Sustainability under limited natural capital substitutability
Measuring whether a country is growing sustainably remains one of the most challenging, and unresolved, problems in Environmental Economics.
Richard Damania, World Bank
Sjak Smulders, Tilburg University, The Netherlands
Moritz Drupp, Universitat Hamburg, Germany
Stefanie Onder, American University, Washington DC, USA
Martin Quaas, German Centre for Integrative Biodiversity Research (iDiv), Germany
Special issue information:
Measuring whether a country is growing sustainably remains one of the most challenging, and unresolved, problems in Environmental Economics. Conventional approaches to tracking whether an economy is on a sustainable trajectory are based on the weak sustainability framework. Over 90 countries have so far compiled at least one Natural Capital Account using variants of this approach. For the past two decades, the World Bank has also produced a global database of wealth estimates as part of its The Changing Wealth of Nations work program to compare sustainability trends across countries and over time. A key assumption has been that natural capital and other forms of capital are close substitutes. As a result, investment in any form of capital generates sustainable increases in welfare, since a decline in (say) natural capital can be compensated through investments in, for example, produced or human capital. If overall wealth increases, development is, thus, considered to be weakly sustainable.
Yet, it seems unlikely that the assumption of perfect (or high) substitutability is an appropriate assumption in a world where natural resources and ecosystem services are in limited supply and experience widespread overexploitation and degradation. The degree of substitutability will thus likely vary as natural resources become scarcer and may approach critical levels due to climate change, biodiversity loss, tipping points, and the crossing of planetary boundaries. With poor substitution, depletion of resources and threats of critical scarcity or tipping points in future would translate into giving a considerably higher weight – typically through higher shadow prices – for the depletion of natural capital. The great theoretical, empirical, and practical challenge is to determine appropriate shadow prices of natural capital and estimate the elasticity of substitution both across and within asset classes. This is of acute relevance for environmental economics and sustainable natural resource management more broadly as we are currently witnessing major revisions of guidelines on assessing ecosystem services and natural capital in numerous countries across the world, including the United Kingdom and the United States, as well as in the international statistical community.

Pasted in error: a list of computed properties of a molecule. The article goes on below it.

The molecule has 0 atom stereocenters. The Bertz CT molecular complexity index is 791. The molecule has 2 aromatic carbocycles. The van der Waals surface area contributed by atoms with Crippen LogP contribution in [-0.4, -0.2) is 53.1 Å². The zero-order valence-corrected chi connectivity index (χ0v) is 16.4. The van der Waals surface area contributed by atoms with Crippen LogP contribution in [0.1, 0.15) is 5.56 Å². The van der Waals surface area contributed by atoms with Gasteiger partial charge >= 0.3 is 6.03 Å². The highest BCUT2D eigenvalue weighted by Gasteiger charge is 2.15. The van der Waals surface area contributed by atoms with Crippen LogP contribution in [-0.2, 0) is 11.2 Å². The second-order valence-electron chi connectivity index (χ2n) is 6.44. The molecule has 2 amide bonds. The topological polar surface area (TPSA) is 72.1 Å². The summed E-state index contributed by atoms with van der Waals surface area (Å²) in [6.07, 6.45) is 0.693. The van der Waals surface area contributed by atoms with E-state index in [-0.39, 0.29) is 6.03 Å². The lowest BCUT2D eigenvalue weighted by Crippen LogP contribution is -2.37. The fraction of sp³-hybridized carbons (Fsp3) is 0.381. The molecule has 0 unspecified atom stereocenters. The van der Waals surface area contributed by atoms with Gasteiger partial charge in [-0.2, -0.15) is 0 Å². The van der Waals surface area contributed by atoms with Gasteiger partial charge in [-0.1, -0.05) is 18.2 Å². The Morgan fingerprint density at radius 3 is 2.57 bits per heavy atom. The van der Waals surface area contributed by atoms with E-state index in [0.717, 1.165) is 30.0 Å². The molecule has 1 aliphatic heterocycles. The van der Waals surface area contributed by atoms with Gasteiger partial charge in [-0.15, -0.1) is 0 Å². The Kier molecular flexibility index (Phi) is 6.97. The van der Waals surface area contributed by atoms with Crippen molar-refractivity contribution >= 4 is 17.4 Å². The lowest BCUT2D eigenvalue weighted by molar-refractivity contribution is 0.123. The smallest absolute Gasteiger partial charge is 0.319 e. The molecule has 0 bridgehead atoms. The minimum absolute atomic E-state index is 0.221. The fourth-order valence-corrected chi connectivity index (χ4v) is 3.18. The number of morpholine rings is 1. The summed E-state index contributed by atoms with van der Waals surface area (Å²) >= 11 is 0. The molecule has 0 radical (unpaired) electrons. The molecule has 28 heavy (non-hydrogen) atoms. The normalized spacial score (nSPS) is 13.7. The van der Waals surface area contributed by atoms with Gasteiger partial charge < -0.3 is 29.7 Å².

It is in this context that we solicit submissions to a Special Issue of the Journal of Environmental Economics and Management (JEEM) on the challenges of measuring and managing sustainable development in the presence of limited substitutability.
Methodologically, we welcome the full breadth of this new research area, which includes theoretical models on the role of substitution for growth, the implications for fragility of open resource-dependent economies, proposals for adjusting current valuation methods and wealth measures, analyses to expand the use of existing measures in decision-making, and empirical estimates of the degree of limited substitutability.
All submissions will be subject to JEEM’s rigorous peer-review process. An accompanying cover letter should briefly summarize how the paper adds value to the existing literature in a substantial way. To warrant publication in JEEM, papers must be consistent with the Aims and Scope of the journal and include carefully identified empirical findings, or insightful theoretical analyses, or creative methodologies that are both novel and of broad interest to the readership.
Manuscript submission information:
Submission deadline: 1st June 2024